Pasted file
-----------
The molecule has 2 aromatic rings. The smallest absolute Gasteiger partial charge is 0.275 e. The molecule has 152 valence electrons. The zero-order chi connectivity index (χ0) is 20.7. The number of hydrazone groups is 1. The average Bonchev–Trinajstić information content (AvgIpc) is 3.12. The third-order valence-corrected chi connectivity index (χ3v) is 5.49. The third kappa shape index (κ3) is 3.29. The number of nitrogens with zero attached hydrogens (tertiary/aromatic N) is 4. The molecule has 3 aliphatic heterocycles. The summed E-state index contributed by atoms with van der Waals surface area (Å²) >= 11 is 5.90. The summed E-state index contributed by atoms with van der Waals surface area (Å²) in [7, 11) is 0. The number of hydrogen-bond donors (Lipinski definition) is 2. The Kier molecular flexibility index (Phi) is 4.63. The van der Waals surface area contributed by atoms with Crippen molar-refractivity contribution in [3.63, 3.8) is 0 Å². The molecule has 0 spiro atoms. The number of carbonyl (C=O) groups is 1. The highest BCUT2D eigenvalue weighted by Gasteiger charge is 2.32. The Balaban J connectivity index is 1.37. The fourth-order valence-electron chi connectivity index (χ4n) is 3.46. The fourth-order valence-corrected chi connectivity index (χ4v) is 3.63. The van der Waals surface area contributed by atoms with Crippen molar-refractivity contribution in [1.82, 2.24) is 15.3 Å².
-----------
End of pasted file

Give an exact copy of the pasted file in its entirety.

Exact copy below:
The molecule has 2 aromatic rings. The smallest absolute Gasteiger partial charge is 0.275 e. The molecule has 152 valence electrons. The zero-order chi connectivity index (χ0) is 20.7. The number of hydrazone groups is 1. The average Bonchev–Trinajstić information content (AvgIpc) is 3.12. The third-order valence-corrected chi connectivity index (χ3v) is 5.49. The third kappa shape index (κ3) is 3.29. The number of nitrogens with zero attached hydrogens (tertiary/aromatic N) is 4. The molecule has 3 aliphatic heterocycles. The summed E-state index contributed by atoms with van der Waals surface area (Å²) >= 11 is 5.90. The summed E-state index contributed by atoms with van der Waals surface area (Å²) in [7, 11) is 0. The number of hydrogen-bond donors (Lipinski definition) is 2. The Kier molecular flexibility index (Phi) is 4.63. The van der Waals surface area contributed by atoms with Crippen molar-refractivity contribution in [3.63, 3.8) is 0 Å². The molecule has 0 spiro atoms. The number of carbonyl (C=O) groups is 1. The highest BCUT2D eigenvalue weighted by Gasteiger charge is 2.32. The Balaban J connectivity index is 1.37. The fourth-order valence-electron chi connectivity index (χ4n) is 3.46. The fourth-order valence-corrected chi connectivity index (χ4v) is 3.63. The van der Waals surface area contributed by atoms with Crippen molar-refractivity contribution in [1.82, 2.24) is 15.3 Å².